Hafiz Saeed says his fate in the hands of God, not America
“I move about like an ordinary person — that’s my style,” said Saeed, a burly 64-year-old, reclining on a bolster. “My fate is in the hands of God, not America.”
Saeed is the founder, and is still widely believed to be the true leader, of Lashkar-e-Toiba, the militant group that carried out the 2008 attacks in Mumbai, in which more than 160 people, including six Americans, were killed. The United Nations has placed him on a terrorist list and imposed sanctions on his group. But few believe he will face trial any time soon in a country that maintains a perilous ambiguity toward jihadi militancy, casting a benign eye on some groups, even as it battles others that attack the state.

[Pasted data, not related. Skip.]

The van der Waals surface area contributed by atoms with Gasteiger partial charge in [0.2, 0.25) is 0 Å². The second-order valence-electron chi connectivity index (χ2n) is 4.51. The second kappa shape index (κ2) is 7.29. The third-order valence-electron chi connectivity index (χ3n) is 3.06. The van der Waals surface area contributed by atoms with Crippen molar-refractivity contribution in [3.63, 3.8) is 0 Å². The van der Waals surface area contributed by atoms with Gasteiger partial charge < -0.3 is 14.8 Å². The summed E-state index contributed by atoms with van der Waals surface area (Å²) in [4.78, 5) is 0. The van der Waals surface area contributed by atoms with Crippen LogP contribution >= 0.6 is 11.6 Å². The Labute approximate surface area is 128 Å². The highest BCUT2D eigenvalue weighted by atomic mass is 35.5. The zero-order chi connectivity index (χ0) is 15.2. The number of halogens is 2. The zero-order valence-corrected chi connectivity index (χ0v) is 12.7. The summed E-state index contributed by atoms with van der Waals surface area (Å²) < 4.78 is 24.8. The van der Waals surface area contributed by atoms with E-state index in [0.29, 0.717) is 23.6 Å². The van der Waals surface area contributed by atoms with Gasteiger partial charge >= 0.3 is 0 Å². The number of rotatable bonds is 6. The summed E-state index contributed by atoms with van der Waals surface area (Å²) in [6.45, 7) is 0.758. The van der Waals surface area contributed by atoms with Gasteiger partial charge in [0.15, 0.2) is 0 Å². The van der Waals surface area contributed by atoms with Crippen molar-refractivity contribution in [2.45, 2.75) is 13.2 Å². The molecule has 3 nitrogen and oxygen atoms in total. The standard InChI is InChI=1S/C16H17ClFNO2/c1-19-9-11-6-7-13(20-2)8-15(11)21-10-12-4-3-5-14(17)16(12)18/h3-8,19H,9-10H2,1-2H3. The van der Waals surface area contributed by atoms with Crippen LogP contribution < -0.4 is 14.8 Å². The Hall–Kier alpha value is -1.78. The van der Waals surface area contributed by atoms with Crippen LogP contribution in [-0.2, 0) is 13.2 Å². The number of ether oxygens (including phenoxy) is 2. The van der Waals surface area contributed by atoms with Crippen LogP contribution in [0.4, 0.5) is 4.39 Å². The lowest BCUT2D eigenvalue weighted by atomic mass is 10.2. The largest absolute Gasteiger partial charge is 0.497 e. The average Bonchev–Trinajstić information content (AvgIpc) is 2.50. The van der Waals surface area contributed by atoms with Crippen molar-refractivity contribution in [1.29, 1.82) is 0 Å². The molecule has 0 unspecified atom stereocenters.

Saeed’s very public life seems more than just an act of mocking defiance against the Obama administration and its bounty, analysts say. As American troops prepare to leave Afghanistan, Lashkar is at a crossroads, and its fighters’ next move —whether to focus on fighting the West, disarm and enter the political process, or return to battle in Kashmir - will depend largely on Saeed.
At his Lahore compound — a fortified house, office and mosque — Saeed is shielded not only by his
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